A Positive Answer
Sir,-After the petulance of some of your correspondents on Catechism Reform, it was refreshing to read the article " An Examination of Methods and Conscience." It is indeed encouraging to find, at last. somebody who believes that religion is " caught " rather than " taught." In this connection, I suggest that Fr. Ryan, in his letter, misses, the fundamental point when he depends for success on technique and couples the classroom with the pulpit.
I would claim that the cure for our present " dry-rot " (or " leakage ") is to he found in your own article, " The Liturgy, the Workshop and the World." The primary need, then, would be schools where Christianity is lived. not only in the customary way, but also in Christian harmony. and in the bearing of each other's burdens. Secondly, the children should do more than tack on religious practices to a secular life. When priest and teacher provide a Christcentred family. where self is lost in service-then, the children who see Christ so manifested will certainly be drawn to him. If Fr. Ryan's " National Scheme " attempts this revolution I hope to be an accomplice.
Catholic teachers are suffering many frustrations. They know that neither driving, nor cajolery. nor " tricks of the trade " will bring the sap into dead wood. Many feel that a more radical solution is needed, and I. for one, would welcome the new kind of cooperation between priest and layman which is exemplified in the French experiments.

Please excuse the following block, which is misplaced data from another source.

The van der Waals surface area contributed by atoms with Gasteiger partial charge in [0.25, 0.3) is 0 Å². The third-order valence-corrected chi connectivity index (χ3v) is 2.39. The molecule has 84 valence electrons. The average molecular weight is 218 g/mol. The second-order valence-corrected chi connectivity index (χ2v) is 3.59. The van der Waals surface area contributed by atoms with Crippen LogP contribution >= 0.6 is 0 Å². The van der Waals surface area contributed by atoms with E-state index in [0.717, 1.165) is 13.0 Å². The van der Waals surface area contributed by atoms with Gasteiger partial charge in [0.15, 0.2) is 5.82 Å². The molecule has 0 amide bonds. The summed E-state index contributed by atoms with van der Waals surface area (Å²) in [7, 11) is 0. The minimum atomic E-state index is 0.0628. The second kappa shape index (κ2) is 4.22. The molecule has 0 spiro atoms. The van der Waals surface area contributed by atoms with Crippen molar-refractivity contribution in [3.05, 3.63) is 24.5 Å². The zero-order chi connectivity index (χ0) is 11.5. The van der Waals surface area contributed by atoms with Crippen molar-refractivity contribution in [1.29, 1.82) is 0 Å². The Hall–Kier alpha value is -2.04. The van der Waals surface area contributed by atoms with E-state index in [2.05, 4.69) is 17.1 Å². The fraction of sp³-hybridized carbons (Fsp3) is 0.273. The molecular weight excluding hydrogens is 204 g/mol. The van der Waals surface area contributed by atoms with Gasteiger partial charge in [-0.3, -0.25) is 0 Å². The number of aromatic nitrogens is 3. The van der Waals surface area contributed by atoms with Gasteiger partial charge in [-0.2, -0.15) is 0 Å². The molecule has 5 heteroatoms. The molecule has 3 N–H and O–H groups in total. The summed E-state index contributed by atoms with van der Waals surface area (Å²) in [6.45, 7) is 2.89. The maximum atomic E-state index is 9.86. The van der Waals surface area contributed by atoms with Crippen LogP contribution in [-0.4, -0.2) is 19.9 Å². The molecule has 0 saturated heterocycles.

SIR,-NOW that attention has been focused on the question, Does or does not the Catechism hinder children's religion; and has or has not school-teaching anything to do with adolescents jumping out of Peter's boat, would it not he a good moment to make concrete Fr. Geary's statement that there have been " highly successful efforts towards the reform of religious teaching already established in many dioceses in the last twenty years "? If in many, why not in all, since he calls them " highly successful "? especially as the alternative seems to be child overboard.
A good start could be made by equipping every school and every training college with the splendid set of Sower books. The " Sower Scheme " is official in the Archdiocese of Birmingham, and I daresay elsewhere I am not behind the scenes. People who don't know these hooks should buy the latest one-The Abbreviated Catechism with Explanations, by Fr. F. H. Drinkwater (Preface by the Archbishop of Bir mingham). It is the Faith. not in slow motion but in quick explanations in ordinary sensible language, hut it needs a better title. (If only our Faith-in-tabloid-form had not this awful name, teaching it would be easier. When I first became aware of the Catholic Church. in 1916, the word Catechism. and the structure and language it promised. made me refuse so much as to open it, I read St. Francis of Sales and the .Summa instead, and have always been thankful that I have an instinct about hooks.) If people not just leachers and priests-buy this abbreviated Surnma of Dr. Drinkwater's they will value It for itself; and will find on the hack a list of most of the other Sower hooks. It costs 2s. 6d. from Burns and Oates.
[Correspondents are referred to the article on page 4 for a broad and highly topical as.sessment of this problem and Rs ideal solution. It is con
densed from the Osserva tore Romano.-Eorroe, C.H. I